LE
Book Reviewer
Said a number of times, the EU are completely focused on the coming European elections.. Its possible a more hostile EU parliament will make the Commissions job that much harder and one supposes a downside of Brexit is Farage and others not being there.

Maybe that is TMs leverage ?? either do a deal before March, or get a load of British MEPs led by by Nige.
If May delays the Brexit date, Farage and his new party will stand in the European elections if the UK participates. I suspect the resulting protest vote would see more than a few MEP's elected - probably at the expense of the existing UKIP - which is now adopting a distinctly racist tone.

However, May's biggest problem would lie within the UK in the future. If Farage sets up a genuinely populist right of centre party (and avoids the mistakes of UKIP when he was running it), they would draw a lot of their support from disaffected Tories - and indeed moderate Labour supporters.

Not Brexiting on schedule - and in a form that prevents the EU interfering in our affairs after Brexit - risks adding a distinctly unpredictable joker into our 2 1/2 party system. Neither the Tories, Labour, nor the Limp Dems will want that - it could result in one of them being consigned to the other darkness as voters remind the existing parties they are not indispensable.

Wordsmith
 
If May delays the Brexit date, Farage and his new party will stand in the European elections if the UK participates. I suspect the resulting protest vote would see more than a few MEP's elected - probably at the expense of the existing UKIP - which is now adopting a distinctly racist tone.

However, May's biggest problem would lie within the UK in the future. If Farage sets up a genuinely populist right of centre party (and avoids the mistakes of UKIP when he was running it), they would draw a lot of their support from disaffected Tories - and indeed moderate Labour supporters.

Not Brexiting on schedule - and in a form that prevents the EU interfering in our affairs after Brexit - risks adding a distinctly unpredictable joker into our 2 1/2 party system. Neither the Tories, Labour, nor the Limp Dems will want that - it could result in one of them being consigned to the other darkness as voters remind the existing parties they are not indispensable.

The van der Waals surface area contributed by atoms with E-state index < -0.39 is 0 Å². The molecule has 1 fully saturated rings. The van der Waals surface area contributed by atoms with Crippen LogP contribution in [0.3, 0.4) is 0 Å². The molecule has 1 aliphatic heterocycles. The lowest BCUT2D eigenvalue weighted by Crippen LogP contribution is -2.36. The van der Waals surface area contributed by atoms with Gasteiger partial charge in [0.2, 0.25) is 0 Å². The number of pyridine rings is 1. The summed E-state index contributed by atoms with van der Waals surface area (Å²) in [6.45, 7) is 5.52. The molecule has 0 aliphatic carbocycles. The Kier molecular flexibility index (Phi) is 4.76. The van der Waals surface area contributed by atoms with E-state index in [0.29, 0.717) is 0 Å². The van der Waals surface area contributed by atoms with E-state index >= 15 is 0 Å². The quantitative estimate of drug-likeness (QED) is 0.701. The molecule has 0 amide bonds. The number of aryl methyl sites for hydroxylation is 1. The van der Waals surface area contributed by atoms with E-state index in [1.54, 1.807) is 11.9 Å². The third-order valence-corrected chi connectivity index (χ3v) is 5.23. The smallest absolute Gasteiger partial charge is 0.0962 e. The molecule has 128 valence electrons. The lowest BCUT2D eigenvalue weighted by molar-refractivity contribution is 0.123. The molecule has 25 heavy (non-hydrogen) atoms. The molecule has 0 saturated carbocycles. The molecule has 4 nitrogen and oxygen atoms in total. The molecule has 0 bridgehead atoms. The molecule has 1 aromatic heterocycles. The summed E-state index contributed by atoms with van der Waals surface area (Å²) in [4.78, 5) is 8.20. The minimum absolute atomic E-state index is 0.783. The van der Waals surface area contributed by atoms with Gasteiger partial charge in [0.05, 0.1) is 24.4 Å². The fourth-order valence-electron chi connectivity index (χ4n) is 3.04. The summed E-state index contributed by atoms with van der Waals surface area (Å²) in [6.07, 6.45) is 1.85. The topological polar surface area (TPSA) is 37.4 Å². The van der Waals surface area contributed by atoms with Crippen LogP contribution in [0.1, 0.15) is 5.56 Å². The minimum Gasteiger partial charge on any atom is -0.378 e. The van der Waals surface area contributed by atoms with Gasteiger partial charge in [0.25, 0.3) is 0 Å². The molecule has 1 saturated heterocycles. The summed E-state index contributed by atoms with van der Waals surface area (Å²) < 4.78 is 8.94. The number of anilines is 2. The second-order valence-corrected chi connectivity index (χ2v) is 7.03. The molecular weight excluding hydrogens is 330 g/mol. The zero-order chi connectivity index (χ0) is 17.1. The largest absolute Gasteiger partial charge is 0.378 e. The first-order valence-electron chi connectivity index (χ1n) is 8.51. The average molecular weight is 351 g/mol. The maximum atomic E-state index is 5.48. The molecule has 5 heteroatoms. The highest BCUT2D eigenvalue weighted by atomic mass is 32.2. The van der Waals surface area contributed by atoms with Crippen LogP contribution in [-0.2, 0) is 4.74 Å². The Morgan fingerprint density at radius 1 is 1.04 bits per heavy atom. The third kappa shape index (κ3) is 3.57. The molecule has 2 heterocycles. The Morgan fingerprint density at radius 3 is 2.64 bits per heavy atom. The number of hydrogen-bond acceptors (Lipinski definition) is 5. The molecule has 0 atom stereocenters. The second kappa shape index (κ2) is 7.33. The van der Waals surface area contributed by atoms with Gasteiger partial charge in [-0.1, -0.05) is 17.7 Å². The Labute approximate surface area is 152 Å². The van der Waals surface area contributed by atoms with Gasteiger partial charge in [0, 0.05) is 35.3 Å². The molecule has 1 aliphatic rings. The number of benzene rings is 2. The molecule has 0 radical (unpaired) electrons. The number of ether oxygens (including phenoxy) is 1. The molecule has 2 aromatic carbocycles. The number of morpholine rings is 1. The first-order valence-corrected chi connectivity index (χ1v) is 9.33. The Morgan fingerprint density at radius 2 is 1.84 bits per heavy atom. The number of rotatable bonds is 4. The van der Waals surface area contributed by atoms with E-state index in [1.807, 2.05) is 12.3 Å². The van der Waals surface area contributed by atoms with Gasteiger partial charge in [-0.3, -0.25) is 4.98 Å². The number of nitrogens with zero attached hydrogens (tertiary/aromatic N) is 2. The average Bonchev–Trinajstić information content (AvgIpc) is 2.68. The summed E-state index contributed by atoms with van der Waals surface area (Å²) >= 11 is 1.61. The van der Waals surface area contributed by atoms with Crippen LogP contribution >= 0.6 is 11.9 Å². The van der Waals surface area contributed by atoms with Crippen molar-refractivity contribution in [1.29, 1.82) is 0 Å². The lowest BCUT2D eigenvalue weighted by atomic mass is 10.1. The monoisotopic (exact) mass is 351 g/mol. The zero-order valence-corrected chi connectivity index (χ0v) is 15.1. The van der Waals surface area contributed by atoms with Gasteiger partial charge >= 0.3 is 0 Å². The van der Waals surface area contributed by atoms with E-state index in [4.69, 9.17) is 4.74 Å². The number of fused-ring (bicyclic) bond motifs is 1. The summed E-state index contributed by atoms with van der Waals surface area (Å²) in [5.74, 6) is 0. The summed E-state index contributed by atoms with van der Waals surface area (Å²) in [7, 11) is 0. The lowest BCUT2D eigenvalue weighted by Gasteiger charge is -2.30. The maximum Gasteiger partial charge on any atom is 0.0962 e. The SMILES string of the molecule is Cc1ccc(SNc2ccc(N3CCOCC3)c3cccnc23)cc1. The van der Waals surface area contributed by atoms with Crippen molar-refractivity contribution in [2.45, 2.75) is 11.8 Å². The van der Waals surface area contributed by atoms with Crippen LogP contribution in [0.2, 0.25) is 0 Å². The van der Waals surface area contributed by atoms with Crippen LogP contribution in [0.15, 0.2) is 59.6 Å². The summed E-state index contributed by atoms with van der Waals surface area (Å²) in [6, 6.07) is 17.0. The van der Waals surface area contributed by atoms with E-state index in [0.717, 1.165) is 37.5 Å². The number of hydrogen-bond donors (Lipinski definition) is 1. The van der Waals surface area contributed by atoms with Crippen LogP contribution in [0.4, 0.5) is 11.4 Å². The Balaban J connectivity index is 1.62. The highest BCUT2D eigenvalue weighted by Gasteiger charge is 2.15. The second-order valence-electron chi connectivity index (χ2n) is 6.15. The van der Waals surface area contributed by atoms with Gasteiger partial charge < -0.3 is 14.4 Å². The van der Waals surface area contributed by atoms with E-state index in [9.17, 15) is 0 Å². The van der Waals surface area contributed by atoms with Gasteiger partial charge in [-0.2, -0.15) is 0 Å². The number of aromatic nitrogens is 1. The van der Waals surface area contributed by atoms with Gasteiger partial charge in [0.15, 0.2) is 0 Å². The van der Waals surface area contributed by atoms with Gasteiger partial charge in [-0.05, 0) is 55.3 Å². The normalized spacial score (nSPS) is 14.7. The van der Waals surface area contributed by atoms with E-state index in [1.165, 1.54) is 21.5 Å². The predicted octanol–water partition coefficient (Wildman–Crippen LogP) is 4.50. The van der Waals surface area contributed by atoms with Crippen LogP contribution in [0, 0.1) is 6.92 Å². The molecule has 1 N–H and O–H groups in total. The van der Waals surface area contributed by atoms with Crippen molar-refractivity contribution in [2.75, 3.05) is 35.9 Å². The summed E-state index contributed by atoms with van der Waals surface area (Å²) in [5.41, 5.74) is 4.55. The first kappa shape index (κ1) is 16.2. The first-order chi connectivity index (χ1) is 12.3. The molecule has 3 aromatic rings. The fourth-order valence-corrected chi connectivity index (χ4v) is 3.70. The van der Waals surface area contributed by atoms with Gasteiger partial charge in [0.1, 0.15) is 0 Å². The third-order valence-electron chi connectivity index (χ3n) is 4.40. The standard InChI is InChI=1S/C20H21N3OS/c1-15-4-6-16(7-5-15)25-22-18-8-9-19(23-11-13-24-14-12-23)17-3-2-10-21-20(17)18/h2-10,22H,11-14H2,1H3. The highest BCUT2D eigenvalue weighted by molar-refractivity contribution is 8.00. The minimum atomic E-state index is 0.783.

Wordsmith
Couldn't agree more.. The ripples created from brexit are many and varied and I find it interesting the media have been very slow to pickup those ripples.. One could argue it is intentional, as the only chance of overturning brexit is via a centrist movement and blair and his cronies get far more press than they should.
 

Robme

LE
Or join the USA as the 52nd State.
Now this idea was mooted a long time ago. However this would mean the end of the NHS, as millions of US citizens flocked to the U.K. to take up free health care which the stupid yanks can’t be arsed to offer their own citizens. Preferring to let them die. Can’t see U.K. politicos voting for the death of the NHS, can you?
 
It is for May though; FoM is her redest of red lines.
Well yes, but its her problem because the EU are joining the concept of Schengen with the CU. We are not members of Schengen but as I said before the signing of Lisbon by those fools of Tooks had almost made Schengen universal by default. Can you see the distinction? Schengen is the core Lisbon tightens the noose for those countries not in Schengen because it removes art 32 of the treaty of Rome and 30 of Amsterdam by which are rights to defend the borders. But the two are are entirely separate matters.
There is no reason at all, subject to existing portals why information should not be shared, FWIW which isn't much. The Point is that the EU have more to lose than we have in this exchange, so in that sense it is Brussels problem, after all the incomes of the 3.2 Million declared here do go home to swell coffers there in excess of the actual cost of membership. Having read the documents that @Alan Partridge HAS POSTED I can't see that much that is contentious, but the stupid thing here is that if the acceptance of ECJ rulings ( which must in themselves comply with international law) are time limited and that is accepted why is the EU stupid enough not to time limit the backstop-given that the Backstop would itself be limited in the acceptance of the withdrawal Agreement and would therefore never come to pass. Are they all fixated? Or just stupid.